THE second hand on my watch slowly ticked off the seconds, and I counted each precious moment as it passed, wishing I wasn’t there. My mother was late again.
It wasn’t that I didn’t want to see her. She’s my mom; of course I wanted to have lunch with her. But her concept of time was skewed, so “noon” meant twelve thirty.
“I’m so sorry, Henry.”
I breathed a sigh of relief. Standing up, I saw her walking toward me. “I was starting to worry.”
As she rattled off her difficulties in getting there, I pulled out her chair so she could sit down. When the waitress came to get her drink order, she finally took a breath to look over the menu.
I didn’t inherit my mother’s gift of gab. As a teenager, I rarely came out of my room to talk, taking my meals in my room as I worked on my latest project.
“I keep hoping you’ll bring a boyfriend to lunch,” she said as the server left.
I groaned. “Isn’t this how we start every meal?”
“It will be until you show up with a significant other in tow.”
I tried to glare at her, but staring down your mother is like trying to stare down a cat; you might win but you will feel the burn of their contempt for days afterward. Well, my mom might forgive me if I apologize, but the cat won’t.
“Don’t give me that look. You’re my only child. I won’t rest until you’re happily partnered.”
“I’m married to work,” I quipped.
“Mom,” I said warningly. “Please don’t start. I’m working on a really important deadline at work, and this topic of conversation will just distract me.”
She wouldn’t drop it, but had she ever dropped a topic she really cared about? My father would say no. “I just want you to be happy.”
“I am. Happiness doesn’t come from having a partner. It comes from within, finding who you are and understanding yourself.”
“I was fine with the whole gay thing,” she said, continuing on like I hadn’t spoken. She was right. My parents had been fine about me coming out, even though my mom had bemoaned being deprived of grandchildren because I was her only child. “I just hate to see you alone all the time. Don’t you get lonely?”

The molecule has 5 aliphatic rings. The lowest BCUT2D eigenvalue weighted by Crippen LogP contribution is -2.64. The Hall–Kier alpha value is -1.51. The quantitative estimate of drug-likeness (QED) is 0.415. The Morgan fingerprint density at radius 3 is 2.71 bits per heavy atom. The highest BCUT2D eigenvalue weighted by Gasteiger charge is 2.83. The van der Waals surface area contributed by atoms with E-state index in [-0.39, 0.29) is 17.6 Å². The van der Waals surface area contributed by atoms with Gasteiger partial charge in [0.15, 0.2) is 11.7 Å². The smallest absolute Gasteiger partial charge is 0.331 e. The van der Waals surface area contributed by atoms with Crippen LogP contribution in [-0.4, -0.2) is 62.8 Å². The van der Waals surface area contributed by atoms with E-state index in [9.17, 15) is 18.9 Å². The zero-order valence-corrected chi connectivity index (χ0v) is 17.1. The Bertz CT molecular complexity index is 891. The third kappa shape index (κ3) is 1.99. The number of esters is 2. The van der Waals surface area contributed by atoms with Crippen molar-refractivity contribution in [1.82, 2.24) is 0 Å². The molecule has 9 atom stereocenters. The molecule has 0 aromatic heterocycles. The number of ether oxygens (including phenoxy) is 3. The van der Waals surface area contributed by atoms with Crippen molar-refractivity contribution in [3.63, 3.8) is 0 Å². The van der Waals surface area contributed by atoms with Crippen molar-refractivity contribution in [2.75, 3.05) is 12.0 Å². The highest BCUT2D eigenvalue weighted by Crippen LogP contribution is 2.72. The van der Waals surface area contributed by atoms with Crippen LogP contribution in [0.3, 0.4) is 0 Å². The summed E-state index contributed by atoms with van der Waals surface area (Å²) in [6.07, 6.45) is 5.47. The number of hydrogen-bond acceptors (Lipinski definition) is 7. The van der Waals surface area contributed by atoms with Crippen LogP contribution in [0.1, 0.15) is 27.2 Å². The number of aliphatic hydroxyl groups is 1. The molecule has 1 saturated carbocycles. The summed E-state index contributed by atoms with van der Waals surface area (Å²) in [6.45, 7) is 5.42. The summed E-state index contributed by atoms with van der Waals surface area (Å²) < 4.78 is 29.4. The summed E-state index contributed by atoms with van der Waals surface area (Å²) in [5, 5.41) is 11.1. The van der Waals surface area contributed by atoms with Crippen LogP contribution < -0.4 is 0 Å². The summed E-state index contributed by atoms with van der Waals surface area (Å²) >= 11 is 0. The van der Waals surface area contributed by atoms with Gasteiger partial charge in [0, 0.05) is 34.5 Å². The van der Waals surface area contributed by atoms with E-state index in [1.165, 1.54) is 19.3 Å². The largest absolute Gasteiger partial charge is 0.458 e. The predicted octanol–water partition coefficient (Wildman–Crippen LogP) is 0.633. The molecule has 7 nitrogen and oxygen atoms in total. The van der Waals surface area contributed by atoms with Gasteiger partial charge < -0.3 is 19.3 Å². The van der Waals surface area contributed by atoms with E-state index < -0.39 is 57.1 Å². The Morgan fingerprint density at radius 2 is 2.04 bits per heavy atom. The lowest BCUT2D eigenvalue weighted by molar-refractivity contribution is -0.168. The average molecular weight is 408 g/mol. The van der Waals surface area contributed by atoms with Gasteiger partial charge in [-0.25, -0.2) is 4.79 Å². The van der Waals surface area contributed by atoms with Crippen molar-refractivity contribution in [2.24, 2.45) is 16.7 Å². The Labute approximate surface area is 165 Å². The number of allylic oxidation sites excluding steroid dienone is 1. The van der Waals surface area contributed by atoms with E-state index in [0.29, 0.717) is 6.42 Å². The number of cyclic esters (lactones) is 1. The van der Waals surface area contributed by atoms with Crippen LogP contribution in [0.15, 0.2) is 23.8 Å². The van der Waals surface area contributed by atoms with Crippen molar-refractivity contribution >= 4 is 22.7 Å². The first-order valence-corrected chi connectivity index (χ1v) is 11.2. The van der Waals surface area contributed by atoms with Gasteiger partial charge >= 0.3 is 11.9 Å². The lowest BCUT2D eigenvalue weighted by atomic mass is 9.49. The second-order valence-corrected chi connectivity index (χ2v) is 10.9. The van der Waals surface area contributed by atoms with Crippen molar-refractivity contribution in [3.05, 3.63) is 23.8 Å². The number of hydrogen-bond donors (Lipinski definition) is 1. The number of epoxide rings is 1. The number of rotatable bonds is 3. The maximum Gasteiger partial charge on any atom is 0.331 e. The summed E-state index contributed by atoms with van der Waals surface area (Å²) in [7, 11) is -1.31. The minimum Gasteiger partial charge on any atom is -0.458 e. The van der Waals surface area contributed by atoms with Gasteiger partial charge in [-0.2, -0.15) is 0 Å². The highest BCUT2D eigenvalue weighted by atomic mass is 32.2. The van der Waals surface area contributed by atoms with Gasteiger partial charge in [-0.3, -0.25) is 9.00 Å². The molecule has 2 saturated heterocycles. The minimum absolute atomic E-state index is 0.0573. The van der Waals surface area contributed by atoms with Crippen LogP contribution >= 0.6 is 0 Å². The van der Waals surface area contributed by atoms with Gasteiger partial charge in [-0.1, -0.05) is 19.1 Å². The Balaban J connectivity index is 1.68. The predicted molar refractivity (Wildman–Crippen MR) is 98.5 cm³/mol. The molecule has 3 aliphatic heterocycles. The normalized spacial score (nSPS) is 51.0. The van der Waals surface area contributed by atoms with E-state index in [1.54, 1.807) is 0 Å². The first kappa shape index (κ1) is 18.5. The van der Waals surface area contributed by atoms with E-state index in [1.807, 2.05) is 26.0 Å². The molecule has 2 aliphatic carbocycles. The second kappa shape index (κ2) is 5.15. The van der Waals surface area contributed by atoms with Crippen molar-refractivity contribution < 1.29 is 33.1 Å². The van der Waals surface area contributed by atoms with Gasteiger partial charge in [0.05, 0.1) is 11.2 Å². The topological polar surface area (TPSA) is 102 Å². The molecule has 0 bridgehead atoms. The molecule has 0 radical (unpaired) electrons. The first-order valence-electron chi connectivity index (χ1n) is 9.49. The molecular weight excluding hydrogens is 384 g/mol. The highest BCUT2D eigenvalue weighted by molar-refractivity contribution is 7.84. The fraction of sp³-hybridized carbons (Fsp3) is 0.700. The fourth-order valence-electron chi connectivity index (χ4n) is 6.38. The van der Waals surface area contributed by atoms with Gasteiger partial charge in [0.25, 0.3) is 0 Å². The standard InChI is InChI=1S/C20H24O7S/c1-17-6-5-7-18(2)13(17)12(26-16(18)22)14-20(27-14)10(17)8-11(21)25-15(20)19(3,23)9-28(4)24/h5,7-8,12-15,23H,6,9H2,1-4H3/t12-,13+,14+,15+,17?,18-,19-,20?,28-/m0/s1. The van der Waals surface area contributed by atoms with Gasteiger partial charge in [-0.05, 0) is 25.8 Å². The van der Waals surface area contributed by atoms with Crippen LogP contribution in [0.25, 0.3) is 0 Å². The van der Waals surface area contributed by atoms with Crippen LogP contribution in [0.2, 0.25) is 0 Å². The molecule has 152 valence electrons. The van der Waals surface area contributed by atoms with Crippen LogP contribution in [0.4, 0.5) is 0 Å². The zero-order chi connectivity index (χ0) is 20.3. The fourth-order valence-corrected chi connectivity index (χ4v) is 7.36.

She pursed her lips. “Henry Thomas Wallens, don’t lie to your mother.”
I sighed. “I go out on dates, but I haven’t met anyone I want to bring to you guys. Listen, can we drop this? I didn’t agree to lunch so you could give me the third degree.”
My mother started to argue, but luckily the waitress appeared with our drinks and salads, so the never-ending nag cycle was broken. After she finished doctoring her iced tea with huge amounts of sugar, she sat back in her chair and took a long look at me. “You look good, although it’s strange to see you without your glasses these days.”
“Thanks,” I said, taking a bite of salad. Getting the eye surgery to correct my vision was the best thing I ever did. If I ever got sweaty mid project, my glasses would slip down my nose. I couldn’t afford to make a mistake just because I couldn’t see without my soda-bottle glasses.
“You look so much like Tommy,” she said.
I wiped my mouth. Her statement came out of left field, and her sad expression tore at my heart. We all missed Tommy, my mother’s older brother. He’d been one of the military’s most brilliant minds and instrumental in fostering my love for science.
She rarely brought him up, but I said the same thing I always did when she told me how much I reminded her of him. “That’s because I got your good looks. What can I say? You have a good-looking family.”
She laughed and dabbed her eyes with a napkin. “You’re a sweet boy.”
“I’m hardly a boy now,” I said. “I’m all grown up.”
She sniffled. “Yes, you are, but you’ll always be my little Henry,” she said, turning to other topics that weren’t nearly as touchy with me, like how my Aunt Trish was doing after her horrible fall. But even after I left, my mind kept heading back to our conversation.
She was right, as mothers normally were. I was lonely. Spending nights at the lab was a regular occurrence, especially since I was so close to my presentation date. I had to have my project ready for the board of directors in six months but I would have the extra stress of having the founder of Leaf Industries there as well.